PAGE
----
Attacking the Narendra Modi government on the for the 2016 demonetisation, former Prime Minister Manmohan Singh on Thursday urged the Centre to restore certainty and visibility in its economic policies.
The former Finance Minister also asked the current NDA regime not to indulge in any further unorthodox, short-term economic measures that could cause any more uncertainty in the economy and financial markets
Terming demonetisation an “ill-fated” and “ill-thought” exercise, Singh’s statement said: “Today marks the second anniversary of the ill-fated and ill-thought demonetisation… The havoc that it unleashed on the Indian economy and society is now evident to everyone.
“Notebandi (demonetisation) impacted every single person, regardless of age, gender, religion, occupation or creed,” Singh said in a statement.
“I urge the government to restore certainty and visibility in economic policies. Today is a day to remember how economic misadventures can roil the nation for a long time and understand that economic policymaking should be handled with thought and care.”
He also said that even after two years, the economy was yet to “recover from the demonetisation shock”.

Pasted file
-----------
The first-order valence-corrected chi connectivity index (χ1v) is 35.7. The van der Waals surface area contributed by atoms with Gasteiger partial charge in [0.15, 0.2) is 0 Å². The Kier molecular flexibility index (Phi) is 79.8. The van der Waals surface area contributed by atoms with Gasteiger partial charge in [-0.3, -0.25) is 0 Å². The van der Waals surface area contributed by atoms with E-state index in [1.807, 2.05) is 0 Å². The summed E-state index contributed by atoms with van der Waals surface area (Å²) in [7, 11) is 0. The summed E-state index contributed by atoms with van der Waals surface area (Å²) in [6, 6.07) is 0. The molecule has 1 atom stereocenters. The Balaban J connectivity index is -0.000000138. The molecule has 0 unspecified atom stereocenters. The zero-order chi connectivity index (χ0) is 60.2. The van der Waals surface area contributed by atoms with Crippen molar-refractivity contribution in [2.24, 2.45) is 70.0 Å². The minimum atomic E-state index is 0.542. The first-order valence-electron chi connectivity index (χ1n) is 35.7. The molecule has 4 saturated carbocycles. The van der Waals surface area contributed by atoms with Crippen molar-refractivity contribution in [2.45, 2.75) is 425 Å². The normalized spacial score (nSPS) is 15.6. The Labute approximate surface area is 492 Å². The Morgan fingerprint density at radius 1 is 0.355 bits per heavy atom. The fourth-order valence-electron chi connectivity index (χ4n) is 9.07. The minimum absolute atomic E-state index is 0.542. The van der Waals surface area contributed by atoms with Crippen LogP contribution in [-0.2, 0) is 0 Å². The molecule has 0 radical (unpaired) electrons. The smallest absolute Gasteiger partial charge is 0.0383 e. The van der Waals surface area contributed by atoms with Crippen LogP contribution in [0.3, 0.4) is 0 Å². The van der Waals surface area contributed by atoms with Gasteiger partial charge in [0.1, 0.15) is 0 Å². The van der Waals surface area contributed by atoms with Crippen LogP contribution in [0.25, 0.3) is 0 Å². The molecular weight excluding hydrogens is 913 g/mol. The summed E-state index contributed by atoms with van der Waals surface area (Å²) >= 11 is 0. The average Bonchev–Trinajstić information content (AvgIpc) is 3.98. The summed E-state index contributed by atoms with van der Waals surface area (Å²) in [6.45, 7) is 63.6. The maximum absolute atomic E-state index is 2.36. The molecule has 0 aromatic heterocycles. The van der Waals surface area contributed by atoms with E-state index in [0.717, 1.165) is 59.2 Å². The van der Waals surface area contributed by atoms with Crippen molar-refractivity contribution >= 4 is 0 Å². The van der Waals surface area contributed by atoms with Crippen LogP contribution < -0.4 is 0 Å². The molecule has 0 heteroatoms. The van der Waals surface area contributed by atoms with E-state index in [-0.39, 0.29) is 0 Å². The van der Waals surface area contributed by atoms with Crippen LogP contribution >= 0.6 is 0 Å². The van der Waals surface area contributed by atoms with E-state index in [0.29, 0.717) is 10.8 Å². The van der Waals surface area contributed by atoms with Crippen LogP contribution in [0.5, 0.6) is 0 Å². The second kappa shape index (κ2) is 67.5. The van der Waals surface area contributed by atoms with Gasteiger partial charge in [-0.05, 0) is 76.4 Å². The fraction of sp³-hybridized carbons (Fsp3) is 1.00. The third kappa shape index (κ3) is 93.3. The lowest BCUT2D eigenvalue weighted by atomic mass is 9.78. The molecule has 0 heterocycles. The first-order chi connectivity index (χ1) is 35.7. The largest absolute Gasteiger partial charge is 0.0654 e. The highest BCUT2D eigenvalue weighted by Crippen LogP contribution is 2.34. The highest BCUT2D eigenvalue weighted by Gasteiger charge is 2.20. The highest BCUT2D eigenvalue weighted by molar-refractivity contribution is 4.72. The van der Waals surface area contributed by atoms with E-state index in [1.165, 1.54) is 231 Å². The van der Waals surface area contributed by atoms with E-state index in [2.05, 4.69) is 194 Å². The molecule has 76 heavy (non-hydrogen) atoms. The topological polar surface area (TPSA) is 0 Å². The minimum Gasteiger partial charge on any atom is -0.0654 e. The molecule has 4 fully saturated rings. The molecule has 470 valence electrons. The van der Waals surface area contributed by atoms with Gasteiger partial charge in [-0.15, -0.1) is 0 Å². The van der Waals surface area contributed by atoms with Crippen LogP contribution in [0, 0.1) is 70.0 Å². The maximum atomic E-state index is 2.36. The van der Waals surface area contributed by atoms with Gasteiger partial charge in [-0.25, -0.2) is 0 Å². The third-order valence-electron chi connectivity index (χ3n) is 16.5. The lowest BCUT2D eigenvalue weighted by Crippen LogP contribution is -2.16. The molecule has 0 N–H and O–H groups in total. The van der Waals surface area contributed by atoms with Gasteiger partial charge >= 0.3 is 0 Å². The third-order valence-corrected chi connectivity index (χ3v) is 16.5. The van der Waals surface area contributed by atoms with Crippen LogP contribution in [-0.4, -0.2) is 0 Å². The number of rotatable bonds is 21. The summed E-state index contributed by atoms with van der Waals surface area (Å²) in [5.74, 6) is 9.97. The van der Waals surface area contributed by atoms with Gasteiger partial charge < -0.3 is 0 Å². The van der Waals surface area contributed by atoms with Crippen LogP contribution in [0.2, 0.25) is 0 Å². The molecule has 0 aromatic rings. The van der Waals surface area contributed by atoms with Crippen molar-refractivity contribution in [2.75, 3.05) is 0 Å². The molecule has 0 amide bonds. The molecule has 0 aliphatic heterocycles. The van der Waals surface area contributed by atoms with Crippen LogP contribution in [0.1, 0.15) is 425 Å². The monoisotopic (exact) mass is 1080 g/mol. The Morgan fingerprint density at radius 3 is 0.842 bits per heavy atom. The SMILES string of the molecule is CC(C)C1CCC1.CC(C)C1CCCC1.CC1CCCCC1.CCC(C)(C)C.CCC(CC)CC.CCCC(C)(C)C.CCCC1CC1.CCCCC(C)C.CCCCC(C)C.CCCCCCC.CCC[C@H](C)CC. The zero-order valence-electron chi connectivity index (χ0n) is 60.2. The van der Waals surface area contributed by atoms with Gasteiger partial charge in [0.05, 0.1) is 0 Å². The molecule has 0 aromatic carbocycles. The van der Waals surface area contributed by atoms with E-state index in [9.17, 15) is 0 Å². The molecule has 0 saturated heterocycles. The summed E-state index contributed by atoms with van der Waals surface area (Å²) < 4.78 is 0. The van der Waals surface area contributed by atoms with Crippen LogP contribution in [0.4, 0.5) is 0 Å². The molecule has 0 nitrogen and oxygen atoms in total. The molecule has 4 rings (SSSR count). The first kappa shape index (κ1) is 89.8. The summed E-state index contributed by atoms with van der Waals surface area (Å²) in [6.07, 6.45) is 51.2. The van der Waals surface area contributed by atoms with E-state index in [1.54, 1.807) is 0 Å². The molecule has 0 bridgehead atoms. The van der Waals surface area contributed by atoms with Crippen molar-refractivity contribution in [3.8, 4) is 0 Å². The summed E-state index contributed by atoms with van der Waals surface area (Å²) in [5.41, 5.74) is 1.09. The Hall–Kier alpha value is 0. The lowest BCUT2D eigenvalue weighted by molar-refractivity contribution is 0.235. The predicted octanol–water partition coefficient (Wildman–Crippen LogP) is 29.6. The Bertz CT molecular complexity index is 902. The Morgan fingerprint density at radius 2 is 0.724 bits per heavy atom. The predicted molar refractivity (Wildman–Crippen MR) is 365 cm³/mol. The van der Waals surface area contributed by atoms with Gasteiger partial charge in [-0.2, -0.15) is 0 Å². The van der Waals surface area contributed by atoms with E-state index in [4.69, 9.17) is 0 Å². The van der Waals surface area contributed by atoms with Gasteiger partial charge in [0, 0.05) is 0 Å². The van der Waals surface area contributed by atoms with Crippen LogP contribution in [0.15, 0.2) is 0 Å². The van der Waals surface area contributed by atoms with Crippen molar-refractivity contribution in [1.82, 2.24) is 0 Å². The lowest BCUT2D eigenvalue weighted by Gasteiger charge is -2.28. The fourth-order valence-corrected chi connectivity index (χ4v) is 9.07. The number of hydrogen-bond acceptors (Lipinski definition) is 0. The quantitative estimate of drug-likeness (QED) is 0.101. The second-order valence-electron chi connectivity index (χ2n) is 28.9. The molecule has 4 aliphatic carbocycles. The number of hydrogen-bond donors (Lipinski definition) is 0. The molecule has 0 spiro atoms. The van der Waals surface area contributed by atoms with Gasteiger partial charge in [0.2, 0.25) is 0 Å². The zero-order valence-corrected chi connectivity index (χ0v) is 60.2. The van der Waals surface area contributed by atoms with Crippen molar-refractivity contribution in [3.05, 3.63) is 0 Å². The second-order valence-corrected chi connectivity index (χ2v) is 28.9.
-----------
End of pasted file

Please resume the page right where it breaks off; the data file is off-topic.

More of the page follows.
“It is often said that time is a great healer. But unfortunately, in the case of demonetisation, the scars and wounds of demonetisation are only getting more visible with time.
“Beyond the steep drop in headline GDP growth numbers after demonetisation, the deeper ramifications of notebandi are still unravelling.
“Small and medium businesses that are the cornerstone of India’s economy are yet to recover from the demonetisation shock.”
He also said that the step had “a direct impact on employment as the economy continues to struggle to create enough new jobs for our youth”.
Singh said the financial markets are volatile as the liquidity crisis wrought by demonetisation is taking its eventual toll on infrastructure lenders and non-bank financial services firms.
“We are yet to understand and experience the full impact of the demonetisation exercise. With a depreciating currency and rising global oil prices, macroeconomic headwinds are also starting to blow now.
“It is therefore prudent to not resort to further unorthodox, short-term economic measures that can cause any more uncertainty in the economy and financial markets.”
In a sudden move that took everyone by surprise, Modi had on this day in 2016, announced a ban on the currency notes of Rs 500 and Rs 1,000.